(especially if you grow veggies near them).

You don't say how steep the grade is, but here are some options.
1: Dig a U shaped trench into the grade, and lay wood beams in.
2: Terrace the wood beams as the grade dictates, so the trenching is
minimal.
3: use landscape blocks to build terraced retaining walls.

Sameer




  #12   Report Post  
Old 30-03-2004, 08:02 PM
Theo
 
Posts: n/a
Default building raised beds on sloping lawn?

I love 'em too. Except for the weight.
They can can only do gentle curves.
You can't use them to wrap around a tree
without fairly substantial gaps for instance.

If you stack them a bit high try to use
landscape fabric. The weeds and grasses
get lodged in the crevices and because
you can't get the roots its a constant
battle with weed control.

Also ants seem to love the little cavities.
I have 6 colonies in a 10' stretch. They litter
a bit but I don't mind them. As a plus no slugs.

--
Theo

in KC Z5

"Sue Solomon" wrote in message
news:[email protected]
Hi Jim
I 'm putting in a plug for using stacking concrete landscape blocks for

your
raised lawn beds. You can get them in small (about 8") size or large

(about
12"+), in 2 or 3 different colors (fawn, gray, or "redwood"), they stack

up
to 3' tall without problems, you can make circles and swoopy forms... and

if
you don't do it right the first time, they're easy to take apart and
restack. I love them. We've put in over 90 linear ft. of 3' concrete block
pavers around my hilltop home, and we made a lovely raised bed for my 30
roses. The neighbors all like it, and several have decided to invest in
them. I got mine from Home Depot - (along with some cheap roses!) Big
"Legacy" blocks are $2.98 apiece here in SOCAL. The only downside; the big
ones weigh 60 lb. apiece, and you need to dig and level a foundation

trench
for them and fill it with packed sand. Get some help if you do it.

But the results are very professional looking, and won't rot out in 10

yrs.
:-)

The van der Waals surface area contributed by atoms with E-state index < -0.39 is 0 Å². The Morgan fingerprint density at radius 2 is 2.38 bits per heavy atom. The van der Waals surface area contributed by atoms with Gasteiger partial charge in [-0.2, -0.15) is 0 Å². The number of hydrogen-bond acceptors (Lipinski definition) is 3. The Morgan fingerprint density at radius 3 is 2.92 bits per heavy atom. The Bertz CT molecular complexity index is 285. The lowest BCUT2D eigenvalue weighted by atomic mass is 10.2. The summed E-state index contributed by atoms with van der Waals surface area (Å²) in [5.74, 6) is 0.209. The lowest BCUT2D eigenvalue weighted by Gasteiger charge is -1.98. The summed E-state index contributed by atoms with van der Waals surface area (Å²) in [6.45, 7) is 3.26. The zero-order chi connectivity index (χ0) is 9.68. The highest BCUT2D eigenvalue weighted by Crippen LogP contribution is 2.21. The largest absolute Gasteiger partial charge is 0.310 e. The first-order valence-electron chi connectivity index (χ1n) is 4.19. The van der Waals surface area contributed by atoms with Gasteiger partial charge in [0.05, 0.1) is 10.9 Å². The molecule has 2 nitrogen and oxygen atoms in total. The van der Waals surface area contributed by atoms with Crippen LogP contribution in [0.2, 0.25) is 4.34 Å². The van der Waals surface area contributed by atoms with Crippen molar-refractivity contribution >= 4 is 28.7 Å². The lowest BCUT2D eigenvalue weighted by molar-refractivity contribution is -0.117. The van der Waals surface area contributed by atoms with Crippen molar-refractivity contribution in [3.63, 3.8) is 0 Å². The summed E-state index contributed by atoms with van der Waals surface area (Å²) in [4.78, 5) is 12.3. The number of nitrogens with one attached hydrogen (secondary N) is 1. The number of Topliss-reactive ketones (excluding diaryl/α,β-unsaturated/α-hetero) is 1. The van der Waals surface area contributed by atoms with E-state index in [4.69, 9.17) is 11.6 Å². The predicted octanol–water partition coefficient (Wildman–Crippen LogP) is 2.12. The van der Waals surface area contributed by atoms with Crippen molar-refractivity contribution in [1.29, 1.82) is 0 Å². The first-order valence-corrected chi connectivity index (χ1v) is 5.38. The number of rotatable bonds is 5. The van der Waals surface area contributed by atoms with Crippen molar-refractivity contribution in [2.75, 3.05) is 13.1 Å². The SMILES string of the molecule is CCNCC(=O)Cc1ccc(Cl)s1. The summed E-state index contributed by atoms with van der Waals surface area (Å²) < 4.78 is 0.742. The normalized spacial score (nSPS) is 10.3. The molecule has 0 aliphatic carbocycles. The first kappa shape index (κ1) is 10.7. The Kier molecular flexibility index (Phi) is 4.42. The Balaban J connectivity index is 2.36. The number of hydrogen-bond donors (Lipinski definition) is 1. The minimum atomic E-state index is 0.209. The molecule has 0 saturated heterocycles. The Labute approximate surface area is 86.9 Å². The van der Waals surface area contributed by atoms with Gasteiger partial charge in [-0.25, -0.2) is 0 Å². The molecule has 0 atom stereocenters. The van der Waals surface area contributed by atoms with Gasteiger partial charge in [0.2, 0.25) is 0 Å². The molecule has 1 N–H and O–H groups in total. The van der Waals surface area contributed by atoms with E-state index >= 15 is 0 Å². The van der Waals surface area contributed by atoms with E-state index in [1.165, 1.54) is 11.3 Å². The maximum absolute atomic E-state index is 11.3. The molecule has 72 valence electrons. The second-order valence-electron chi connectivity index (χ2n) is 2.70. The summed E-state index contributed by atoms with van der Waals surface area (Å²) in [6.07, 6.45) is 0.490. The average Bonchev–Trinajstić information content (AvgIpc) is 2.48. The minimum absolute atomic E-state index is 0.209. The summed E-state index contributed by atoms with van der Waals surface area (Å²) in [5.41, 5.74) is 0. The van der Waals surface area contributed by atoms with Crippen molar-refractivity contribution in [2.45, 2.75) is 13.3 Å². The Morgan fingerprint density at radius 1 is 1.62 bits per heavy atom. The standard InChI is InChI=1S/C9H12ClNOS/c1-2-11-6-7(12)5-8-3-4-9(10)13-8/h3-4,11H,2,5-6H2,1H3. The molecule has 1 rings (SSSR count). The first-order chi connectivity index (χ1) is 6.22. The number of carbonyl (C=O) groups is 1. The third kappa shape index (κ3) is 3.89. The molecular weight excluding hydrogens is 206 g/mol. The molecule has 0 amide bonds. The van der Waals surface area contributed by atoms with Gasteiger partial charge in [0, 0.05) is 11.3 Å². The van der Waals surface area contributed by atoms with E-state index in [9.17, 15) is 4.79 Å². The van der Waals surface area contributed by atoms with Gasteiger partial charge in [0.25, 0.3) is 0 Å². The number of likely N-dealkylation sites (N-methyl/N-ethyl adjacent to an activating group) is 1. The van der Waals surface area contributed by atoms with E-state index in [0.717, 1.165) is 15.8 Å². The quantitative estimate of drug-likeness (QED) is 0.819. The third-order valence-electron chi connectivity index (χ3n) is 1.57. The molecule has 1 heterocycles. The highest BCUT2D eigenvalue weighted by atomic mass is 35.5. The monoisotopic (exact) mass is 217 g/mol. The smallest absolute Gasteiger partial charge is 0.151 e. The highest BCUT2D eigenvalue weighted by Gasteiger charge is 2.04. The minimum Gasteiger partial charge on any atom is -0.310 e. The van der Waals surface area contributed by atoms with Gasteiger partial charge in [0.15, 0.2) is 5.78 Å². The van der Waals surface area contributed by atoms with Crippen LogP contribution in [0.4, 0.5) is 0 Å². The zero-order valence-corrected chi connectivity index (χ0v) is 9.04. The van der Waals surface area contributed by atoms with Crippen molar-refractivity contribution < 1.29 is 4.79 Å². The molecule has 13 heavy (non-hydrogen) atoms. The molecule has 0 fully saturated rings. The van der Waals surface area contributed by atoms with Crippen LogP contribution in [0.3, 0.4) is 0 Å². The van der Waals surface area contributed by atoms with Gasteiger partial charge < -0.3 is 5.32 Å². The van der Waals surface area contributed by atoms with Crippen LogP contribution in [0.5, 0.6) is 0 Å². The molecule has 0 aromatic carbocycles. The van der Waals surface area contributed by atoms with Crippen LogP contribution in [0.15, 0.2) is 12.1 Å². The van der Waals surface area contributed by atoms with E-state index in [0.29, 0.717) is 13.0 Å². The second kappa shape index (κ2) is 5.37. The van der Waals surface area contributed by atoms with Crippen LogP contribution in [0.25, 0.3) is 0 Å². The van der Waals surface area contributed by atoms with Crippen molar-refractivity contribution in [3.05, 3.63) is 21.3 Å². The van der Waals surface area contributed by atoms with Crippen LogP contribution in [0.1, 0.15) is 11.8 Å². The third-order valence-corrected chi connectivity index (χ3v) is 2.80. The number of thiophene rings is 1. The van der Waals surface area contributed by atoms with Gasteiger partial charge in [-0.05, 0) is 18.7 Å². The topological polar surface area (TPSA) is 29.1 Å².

Just my thought!
Sue Solomon



"Snooze" wrote in message
. com...
"JimS." wrote in message
news:[email protected]_s01...
Has anyone built raised planters on lawn that is not level? I want to

build
a raised bed on the side of my house, but the ground slopes down along

the
length of the house.

I am pretty sure I want to use some 6x6 pressure treated wood to make

the
beds. But one end needs to be built up to be level with the other

end.

Has anyone done this, and got suggestions? I'm thinking this is going

to
involve some digging to partially bury the front timbers?


Pressure treated wood is generally a bad idea, the chemicals they force

into
the wood to prevent rotting are bad for the environment and bad for

plants
(especially if you grow veggies near them).

You don't say how steep the grade is, but here are some options.
1: Dig a U shaped trench into the grade, and lay wood beams in.
2: Terrace the wood beams as the grade dictates, so the trenching is
minimal.
3: use landscape blocks to build terraced retaining walls.

Sameer






  #13   Report Post  
Old 31-03-2004, 12:29 AM
Tom Line
 
Posts: n/a
Default building raised beds on sloping lawn?


Would it be less work to adjust the house? What about having the beds at
decreasing heights?

--------
--------
----------
-----------------------------


JimS. wrote:
: Has anyone built raised planters on lawn that is not level? I want to build
: a raised bed on the side of my house, but the ground slopes down along the
: length of the house.
:
: I am pretty sure I want to use some 6x6 pressure treated wood to make the
: beds. But one end needs to be built up to be level with the other end.
:
: Has anyone done this, and got suggestions? I'm thinking this is going to
: involve some digging to partially bury the front timbers?
:
: Any help appreciated.
:
: JimS.
: Seattle
:
:

--



Tom Line



  #14   Report Post  
Old 31-03-2004, 12:29 AM
Tom Line
 
Posts: n/a
Default building raised beds on sloping lawn?


Would it be less work to adjust the house? What about having the beds at
decreasing heights?

--------
--------
----------
-----------------------------


JimS. wrote:
: Has anyone built raised planters on lawn that is not level? I want to build
: a raised bed on the side of my house, but the ground slopes down along the
: length of the house.
:
: I am pretty sure I want to use some 6x6 pressure treated wood to make the
: beds. But one end needs to be built up to be level with the other end.
:
: Has anyone done this, and got suggestions? I'm thinking this is going to
: involve some digging to partially bury the front timbers?
:
: Any help appreciated.
:
: JimS.
: Seattle
:
:

--



Tom Line



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Old 03-02-2011, 05:38 PM
Registered User
 
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Posts: 6
Default

I have had a visualization of what the trouble I need to do, but the intuition is quite simple I guess, when I finally arrived. This will help. I know, I gotta go Soon, it will be before the planting season, I know it. I have planted, Rose breaking dormancy weeks ago.